Saturday, May 1, 2010

The Professor, still missing, rises again to bait Dimora

Longtime readers know my favorite local political blogger was the anonymous Professor, author of Political Science 216, who gleefully mocked and caricatured local elected officials from 2007 to 2009. He disappeared last summer, soon after Seven Hills Mayor Dave Bentkowski's lawyer declared he had "a plan" to unmask him for a libel suit. The Professor pulled the plug on his blog and deleted his alter ago, Peter Boyd, from Facebook.

But he left behind a Facebook group. "Recall Dimora," he called it originally. But when he learned that Dimora can't be recalled, he renamed it, "Resign, Dimora, You No Good, Corrupt Pig!"

Well, a year later, Jimmy Dimora has finally learned about the group. NewsChannel 5's Duane Pohlman and WKYC TV 3's Tom Beres both asked him about it in interviews on Thursday. "It's appalling, it's disgusting, uncalled for, unwarranted," Dimora told Pohlman. "They've already found me guilty."

Dimora's angry that the Cleveland FBI chief's 19-year-old son was a member (he quickly deleted himself this week) and that Bob Bennett and Rob Frost, the Ohio and Cuyahoga County Republican chairmen, are still on it. Frost tells the Plain Dealer's Tipoff he won't quit the page.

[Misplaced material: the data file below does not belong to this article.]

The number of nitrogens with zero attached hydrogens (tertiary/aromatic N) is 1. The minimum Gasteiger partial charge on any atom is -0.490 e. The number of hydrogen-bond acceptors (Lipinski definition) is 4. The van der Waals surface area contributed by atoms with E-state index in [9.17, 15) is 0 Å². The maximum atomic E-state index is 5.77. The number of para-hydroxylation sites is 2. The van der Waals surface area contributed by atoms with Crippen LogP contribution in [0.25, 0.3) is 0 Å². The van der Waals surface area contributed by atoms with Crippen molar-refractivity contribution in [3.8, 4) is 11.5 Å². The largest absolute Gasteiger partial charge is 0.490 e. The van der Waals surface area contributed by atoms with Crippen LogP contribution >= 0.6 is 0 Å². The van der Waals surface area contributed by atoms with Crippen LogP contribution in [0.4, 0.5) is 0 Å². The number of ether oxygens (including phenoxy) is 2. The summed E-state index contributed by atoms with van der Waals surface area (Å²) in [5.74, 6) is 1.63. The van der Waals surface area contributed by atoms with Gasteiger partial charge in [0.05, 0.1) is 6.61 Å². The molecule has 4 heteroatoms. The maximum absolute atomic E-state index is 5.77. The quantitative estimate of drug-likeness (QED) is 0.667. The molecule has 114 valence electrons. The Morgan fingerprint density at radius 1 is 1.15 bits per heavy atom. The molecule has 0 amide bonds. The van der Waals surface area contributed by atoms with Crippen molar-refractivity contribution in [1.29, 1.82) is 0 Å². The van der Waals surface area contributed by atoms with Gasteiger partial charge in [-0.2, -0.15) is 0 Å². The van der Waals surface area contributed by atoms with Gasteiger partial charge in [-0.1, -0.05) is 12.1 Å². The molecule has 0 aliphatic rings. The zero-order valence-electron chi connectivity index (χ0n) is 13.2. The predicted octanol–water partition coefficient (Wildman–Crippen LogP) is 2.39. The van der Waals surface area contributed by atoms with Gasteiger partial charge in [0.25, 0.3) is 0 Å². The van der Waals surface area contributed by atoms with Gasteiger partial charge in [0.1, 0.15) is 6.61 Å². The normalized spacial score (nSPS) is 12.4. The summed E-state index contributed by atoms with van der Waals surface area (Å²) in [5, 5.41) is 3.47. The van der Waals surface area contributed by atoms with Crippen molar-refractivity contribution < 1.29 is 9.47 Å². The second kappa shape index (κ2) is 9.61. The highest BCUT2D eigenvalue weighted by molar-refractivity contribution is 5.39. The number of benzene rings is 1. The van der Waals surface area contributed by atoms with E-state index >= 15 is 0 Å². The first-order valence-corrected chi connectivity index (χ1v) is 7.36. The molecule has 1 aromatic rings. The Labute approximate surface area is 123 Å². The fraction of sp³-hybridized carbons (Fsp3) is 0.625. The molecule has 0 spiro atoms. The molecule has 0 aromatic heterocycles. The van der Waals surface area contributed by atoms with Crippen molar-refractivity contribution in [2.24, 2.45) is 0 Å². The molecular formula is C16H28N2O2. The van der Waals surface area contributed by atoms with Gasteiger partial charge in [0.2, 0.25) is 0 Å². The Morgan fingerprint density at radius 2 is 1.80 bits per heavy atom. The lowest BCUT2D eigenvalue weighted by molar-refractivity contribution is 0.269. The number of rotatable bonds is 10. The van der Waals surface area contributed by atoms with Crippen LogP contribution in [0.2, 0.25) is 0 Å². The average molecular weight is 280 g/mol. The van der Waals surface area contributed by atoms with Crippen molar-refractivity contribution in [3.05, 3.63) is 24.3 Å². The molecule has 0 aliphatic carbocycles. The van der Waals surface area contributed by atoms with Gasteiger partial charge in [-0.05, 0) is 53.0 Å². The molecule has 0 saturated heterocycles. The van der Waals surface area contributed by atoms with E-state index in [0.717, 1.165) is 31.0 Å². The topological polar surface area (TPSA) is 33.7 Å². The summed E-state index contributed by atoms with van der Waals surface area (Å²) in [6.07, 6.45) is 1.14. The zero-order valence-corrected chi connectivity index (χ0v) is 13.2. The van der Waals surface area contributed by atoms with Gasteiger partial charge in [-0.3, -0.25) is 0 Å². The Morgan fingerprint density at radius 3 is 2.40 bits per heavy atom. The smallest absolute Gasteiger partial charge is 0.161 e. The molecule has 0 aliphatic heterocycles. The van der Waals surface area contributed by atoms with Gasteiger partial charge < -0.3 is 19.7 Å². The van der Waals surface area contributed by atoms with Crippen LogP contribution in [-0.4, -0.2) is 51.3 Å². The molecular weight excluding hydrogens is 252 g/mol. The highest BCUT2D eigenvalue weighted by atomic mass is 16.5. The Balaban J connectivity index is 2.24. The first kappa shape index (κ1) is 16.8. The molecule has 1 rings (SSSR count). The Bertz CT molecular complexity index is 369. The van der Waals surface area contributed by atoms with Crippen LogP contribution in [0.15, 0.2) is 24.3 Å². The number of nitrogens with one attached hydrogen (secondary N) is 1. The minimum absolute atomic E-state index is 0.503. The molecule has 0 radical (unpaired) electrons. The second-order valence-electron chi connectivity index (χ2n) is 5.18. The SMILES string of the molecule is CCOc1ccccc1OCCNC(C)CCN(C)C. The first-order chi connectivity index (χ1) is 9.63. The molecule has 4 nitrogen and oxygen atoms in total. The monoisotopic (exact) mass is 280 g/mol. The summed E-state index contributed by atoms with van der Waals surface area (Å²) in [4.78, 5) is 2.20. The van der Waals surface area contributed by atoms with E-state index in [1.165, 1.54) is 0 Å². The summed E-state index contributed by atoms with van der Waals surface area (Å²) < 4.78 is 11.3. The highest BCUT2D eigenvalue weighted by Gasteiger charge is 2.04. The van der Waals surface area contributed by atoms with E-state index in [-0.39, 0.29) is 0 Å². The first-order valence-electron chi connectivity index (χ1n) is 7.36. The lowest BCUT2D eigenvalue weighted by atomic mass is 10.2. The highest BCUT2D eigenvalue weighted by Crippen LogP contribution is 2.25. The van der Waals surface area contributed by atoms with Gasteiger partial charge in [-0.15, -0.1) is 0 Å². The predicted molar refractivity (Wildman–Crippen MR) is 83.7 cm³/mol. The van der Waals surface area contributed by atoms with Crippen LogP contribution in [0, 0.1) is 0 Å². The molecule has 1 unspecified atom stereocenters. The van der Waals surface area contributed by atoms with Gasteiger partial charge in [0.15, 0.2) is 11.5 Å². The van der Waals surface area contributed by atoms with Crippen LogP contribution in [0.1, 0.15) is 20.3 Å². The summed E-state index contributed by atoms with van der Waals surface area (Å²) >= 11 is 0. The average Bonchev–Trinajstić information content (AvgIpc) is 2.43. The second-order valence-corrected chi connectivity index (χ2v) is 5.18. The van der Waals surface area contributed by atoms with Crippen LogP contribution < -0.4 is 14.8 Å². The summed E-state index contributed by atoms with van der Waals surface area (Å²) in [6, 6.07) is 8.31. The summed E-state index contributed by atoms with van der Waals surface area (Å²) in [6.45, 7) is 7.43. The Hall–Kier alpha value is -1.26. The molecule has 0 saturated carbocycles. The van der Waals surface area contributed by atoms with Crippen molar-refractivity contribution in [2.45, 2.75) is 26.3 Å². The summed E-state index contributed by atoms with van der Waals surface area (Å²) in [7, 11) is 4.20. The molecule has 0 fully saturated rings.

Somewhere on Cleveland's West Side, an attorney and anonymous former blogger -- that's all I know about the Professor's true identity -- is secretly laughing. I'd love to hear what he thinks about this!

For the record, Dimora also said the allegation that he saw a prostitute in Las Vegas is "totally ridiculous." Yes, he saw a woman in his hotel room, he told Pohlman, but she did "exactly what I asked for! The massage! And that’s on phone tape! I didn’t ask for a hooker on the phone. I didn’t ask for a prostitute on the phone." There was "no sex," he added. Prosecutors charged contractor Ferris Kleem with paying the woman $1,000 as part of a conspiracy to bribe Dimora. "I know I paid her!" Dimora said. "It wasn’t nowhere near no thousand dollars!"

Here's Pohlman's story below. Or, to see Beres's piece, click here.

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